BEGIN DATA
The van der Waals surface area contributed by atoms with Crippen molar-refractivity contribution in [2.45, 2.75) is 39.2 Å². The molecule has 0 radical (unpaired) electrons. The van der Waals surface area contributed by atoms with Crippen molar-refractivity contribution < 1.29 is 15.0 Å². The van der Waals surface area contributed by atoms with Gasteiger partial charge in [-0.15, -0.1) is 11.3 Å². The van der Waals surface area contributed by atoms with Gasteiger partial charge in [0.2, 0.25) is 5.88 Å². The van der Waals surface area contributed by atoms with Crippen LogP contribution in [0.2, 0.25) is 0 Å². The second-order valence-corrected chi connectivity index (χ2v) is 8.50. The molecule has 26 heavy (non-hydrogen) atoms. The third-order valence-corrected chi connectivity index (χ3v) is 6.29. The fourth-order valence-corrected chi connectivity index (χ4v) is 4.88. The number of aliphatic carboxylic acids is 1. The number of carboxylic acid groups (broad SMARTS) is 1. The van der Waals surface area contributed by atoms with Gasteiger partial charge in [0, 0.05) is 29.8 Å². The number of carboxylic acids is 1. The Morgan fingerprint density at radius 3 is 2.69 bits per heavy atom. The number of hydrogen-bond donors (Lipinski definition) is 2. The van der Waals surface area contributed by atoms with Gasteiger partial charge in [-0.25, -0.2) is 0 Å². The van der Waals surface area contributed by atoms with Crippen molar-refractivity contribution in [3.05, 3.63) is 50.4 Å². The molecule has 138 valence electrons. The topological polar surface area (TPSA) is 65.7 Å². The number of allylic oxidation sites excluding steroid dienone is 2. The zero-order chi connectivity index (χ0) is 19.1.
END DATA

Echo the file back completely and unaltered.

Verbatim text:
The van der Waals surface area contributed by atoms with Crippen molar-refractivity contribution in [2.45, 2.75) is 39.2 Å². The molecule has 0 radical (unpaired) electrons. The van der Waals surface area contributed by atoms with Crippen molar-refractivity contribution < 1.29 is 15.0 Å². The van der Waals surface area contributed by atoms with Gasteiger partial charge in [-0.15, -0.1) is 11.3 Å². The van der Waals surface area contributed by atoms with Gasteiger partial charge in [0.2, 0.25) is 5.88 Å². The van der Waals surface area contributed by atoms with Crippen LogP contribution in [0.2, 0.25) is 0 Å². The second-order valence-corrected chi connectivity index (χ2v) is 8.50. The molecule has 26 heavy (non-hydrogen) atoms. The third-order valence-corrected chi connectivity index (χ3v) is 6.29. The fourth-order valence-corrected chi connectivity index (χ4v) is 4.88. The number of aliphatic carboxylic acids is 1. The number of carboxylic acid groups (broad SMARTS) is 1. The van der Waals surface area contributed by atoms with Gasteiger partial charge in [0, 0.05) is 29.8 Å². The number of carboxylic acids is 1. The Morgan fingerprint density at radius 3 is 2.69 bits per heavy atom. The number of hydrogen-bond donors (Lipinski definition) is 2. The van der Waals surface area contributed by atoms with Gasteiger partial charge in [-0.25, -0.2) is 0 Å². The van der Waals surface area contributed by atoms with Crippen molar-refractivity contribution in [3.05, 3.63) is 50.4 Å². The molecule has 138 valence electrons. The topological polar surface area (TPSA) is 65.7 Å². The number of allylic oxidation sites excluding steroid dienone is 2. The zero-order chi connectivity index (χ0) is 19.1.